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13 Sep

Why you need a physical inbox

Datum: 2021-09-13 14:08

If you nev­er ever han­dle phys­i­cal papers in your work, you can stop read­ing this struc­ture tip now. You can also con­sid­er your­self lucky to be part of a very small minor­i­ty amongst my clients and readers.

Because even though every­thing is becom­ing increas­ing­ly dig­i­tal­ized, most of us still have some flow of papers and phys­i­cal material.

We pur­chase some­thing and get a receipt. We make notes dur­ing meet­ings in a notepad. We exchange busi­ness cards with some­one who we are hop­ing will become a client. We scrib­ble some­thing we mustn’t for­get on a piece of paper. Some sup­pli­ers still send us invoic­es via reg­u­lar mail. Col­leagues place a print­ed list on our desk and ask us to take a look at it and tell them what it will take to get the sit­u­a­tion sort­ed. Dur­ing a phone call we write down key­words and facts on a Pos­tIt so that we will not for­get what we agreed on.

So, regard­less if we try to min­i­mize it, we still have a flow of papers.

Miss few­er things
Even if you still do most of your work in a dig­i­tal for­mat, you still need a phys­i­cal inbox in your office. You will then have a giv­en place where you can put all the paper (and oth­er phys­i­cal items) which you still have not processed and addressed. And hav­ing a phys­i­cal inbox will pro­vide your col­leagues with a clear­ly des­ig­nat­ed place to put things they want you to look at or deal with, instead of tap­ing it to your com­put­er screen or plac­ing it across your com­put­er key­board. You will know if there is new mate­r­i­al which you haven’t decid­ed what to do with yet and which might con­tain unde­fined to-do-tasks which as soon as pos­si­ble need to be trans­ferred to your to-do-list so that you can set accu­rate pri­or­i­ties tak­ing all tasks into consideration.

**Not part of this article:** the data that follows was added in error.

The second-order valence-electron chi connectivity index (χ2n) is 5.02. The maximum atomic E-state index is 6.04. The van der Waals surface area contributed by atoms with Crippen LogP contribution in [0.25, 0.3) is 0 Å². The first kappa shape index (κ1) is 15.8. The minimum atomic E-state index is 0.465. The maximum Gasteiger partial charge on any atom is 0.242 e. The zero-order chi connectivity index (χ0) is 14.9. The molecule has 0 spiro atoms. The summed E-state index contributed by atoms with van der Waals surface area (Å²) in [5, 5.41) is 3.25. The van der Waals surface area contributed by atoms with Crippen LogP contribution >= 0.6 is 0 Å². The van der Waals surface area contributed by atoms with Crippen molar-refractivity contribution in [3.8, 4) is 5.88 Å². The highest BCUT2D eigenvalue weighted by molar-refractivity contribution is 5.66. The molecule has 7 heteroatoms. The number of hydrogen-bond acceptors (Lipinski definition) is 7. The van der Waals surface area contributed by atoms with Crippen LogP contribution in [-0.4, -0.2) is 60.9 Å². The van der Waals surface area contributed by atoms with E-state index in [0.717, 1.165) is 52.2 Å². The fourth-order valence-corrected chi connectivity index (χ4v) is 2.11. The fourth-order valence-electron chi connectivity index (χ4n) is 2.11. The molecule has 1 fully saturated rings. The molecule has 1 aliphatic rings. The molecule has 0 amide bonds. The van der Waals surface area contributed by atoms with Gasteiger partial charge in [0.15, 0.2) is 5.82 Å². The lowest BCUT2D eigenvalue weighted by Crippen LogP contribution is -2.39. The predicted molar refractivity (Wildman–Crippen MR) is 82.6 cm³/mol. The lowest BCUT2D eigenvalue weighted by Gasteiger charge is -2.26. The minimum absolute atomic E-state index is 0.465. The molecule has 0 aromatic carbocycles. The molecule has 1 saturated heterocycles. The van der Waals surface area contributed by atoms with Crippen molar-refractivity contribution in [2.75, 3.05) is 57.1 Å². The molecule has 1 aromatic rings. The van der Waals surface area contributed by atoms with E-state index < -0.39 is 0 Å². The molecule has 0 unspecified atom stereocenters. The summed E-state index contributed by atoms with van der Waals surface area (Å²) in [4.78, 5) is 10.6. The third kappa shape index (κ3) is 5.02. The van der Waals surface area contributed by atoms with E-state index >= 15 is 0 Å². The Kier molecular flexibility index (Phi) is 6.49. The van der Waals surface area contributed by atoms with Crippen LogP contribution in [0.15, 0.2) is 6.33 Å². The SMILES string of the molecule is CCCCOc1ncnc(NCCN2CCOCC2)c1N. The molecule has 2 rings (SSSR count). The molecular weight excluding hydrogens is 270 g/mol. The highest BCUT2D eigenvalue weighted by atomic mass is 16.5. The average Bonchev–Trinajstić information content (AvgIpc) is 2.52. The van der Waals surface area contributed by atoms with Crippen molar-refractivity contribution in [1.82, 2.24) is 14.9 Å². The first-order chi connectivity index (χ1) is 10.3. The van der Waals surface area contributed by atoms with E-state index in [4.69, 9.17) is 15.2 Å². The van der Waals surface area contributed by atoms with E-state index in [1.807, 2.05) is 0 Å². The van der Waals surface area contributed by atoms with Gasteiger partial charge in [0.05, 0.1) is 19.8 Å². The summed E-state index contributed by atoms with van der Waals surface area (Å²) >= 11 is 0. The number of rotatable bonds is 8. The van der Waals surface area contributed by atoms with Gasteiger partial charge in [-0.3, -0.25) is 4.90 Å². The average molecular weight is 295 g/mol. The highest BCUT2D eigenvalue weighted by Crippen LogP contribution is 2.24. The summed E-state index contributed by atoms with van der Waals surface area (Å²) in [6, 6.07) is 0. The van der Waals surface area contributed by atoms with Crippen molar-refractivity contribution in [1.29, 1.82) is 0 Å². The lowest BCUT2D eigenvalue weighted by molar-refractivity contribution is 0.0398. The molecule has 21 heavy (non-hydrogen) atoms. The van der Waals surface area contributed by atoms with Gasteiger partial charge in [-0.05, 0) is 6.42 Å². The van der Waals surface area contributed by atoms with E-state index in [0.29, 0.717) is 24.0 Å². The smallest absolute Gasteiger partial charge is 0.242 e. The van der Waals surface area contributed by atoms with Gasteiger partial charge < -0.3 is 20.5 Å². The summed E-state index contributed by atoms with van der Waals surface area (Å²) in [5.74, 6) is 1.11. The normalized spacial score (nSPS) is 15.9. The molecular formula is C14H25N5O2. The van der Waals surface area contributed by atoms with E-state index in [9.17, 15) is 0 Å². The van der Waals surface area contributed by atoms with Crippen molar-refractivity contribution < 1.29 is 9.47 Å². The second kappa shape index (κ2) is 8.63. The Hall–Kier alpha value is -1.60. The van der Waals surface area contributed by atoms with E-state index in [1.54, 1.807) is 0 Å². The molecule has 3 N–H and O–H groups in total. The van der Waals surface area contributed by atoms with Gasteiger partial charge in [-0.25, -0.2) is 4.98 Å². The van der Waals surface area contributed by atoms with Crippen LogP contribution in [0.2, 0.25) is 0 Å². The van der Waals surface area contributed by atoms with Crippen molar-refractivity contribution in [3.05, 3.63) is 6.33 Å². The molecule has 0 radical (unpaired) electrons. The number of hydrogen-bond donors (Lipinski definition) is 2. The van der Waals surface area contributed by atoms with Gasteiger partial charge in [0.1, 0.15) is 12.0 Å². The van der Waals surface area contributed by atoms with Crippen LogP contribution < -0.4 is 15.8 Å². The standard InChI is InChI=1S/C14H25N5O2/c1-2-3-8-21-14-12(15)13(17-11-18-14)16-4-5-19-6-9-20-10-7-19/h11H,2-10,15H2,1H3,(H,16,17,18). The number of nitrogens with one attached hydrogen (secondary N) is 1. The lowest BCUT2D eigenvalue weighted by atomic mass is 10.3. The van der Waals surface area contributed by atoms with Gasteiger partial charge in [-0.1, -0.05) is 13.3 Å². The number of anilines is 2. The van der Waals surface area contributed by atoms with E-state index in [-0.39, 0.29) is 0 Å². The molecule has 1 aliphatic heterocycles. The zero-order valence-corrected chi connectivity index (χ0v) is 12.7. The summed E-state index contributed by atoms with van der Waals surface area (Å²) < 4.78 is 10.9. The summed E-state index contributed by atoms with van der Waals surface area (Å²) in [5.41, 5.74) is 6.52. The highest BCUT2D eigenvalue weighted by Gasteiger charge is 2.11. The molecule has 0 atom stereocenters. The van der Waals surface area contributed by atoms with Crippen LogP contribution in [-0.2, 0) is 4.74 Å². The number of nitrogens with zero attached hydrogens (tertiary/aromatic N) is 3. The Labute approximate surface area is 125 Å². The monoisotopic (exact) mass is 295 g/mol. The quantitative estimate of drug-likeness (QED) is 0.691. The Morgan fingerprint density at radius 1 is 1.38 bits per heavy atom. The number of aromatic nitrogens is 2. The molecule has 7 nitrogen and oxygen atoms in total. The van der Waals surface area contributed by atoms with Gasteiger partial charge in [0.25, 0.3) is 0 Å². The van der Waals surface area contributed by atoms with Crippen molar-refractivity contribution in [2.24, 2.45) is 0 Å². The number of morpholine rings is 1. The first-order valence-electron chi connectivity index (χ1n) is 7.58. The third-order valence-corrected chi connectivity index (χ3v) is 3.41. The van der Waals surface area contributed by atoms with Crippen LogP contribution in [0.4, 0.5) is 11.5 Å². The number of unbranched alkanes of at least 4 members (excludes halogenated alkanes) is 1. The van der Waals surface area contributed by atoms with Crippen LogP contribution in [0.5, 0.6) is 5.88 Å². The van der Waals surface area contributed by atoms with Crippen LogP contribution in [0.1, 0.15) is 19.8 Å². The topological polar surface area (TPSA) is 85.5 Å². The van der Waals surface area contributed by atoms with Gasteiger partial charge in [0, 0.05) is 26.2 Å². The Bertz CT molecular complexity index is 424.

Only one chan­nel in, just like in your e‑mail
If you do not have a phys­i­cal inbox you might just put down what­ev­er you have in your hand on any emp­ty sur­face since there is space for it there”. Before you know it, you are just shuf­fling papers on your desk to try get­ting some order in the chaos, get an overview and try to some­how know what to get start­ed on next (and you for­get your to-do-list, where many of the tasks not phys­i­cal­ly present on your desk are listed).

Not hav­ing a phys­i­cal inbox is like not hav­ing an e‑mail inbox, and just let­ting the e‑mails you receive ran­dom­ly spread out on your com­put­er desk­top. If this were the case it would be vir­tu­al­ly impos­si­ble to deter­mine what just came from out­side, and what you placed on your desk­top to have it eas­i­ly avail­able. This is why it is so much bet­ter hav­ing a list (the e‑mail inbox) where the most recent­ly received mes­sage is placed at the top, and it is very clear when you have read and processed every­thing (since the inbox then is empty).

An inbox is an inbox is a mailbox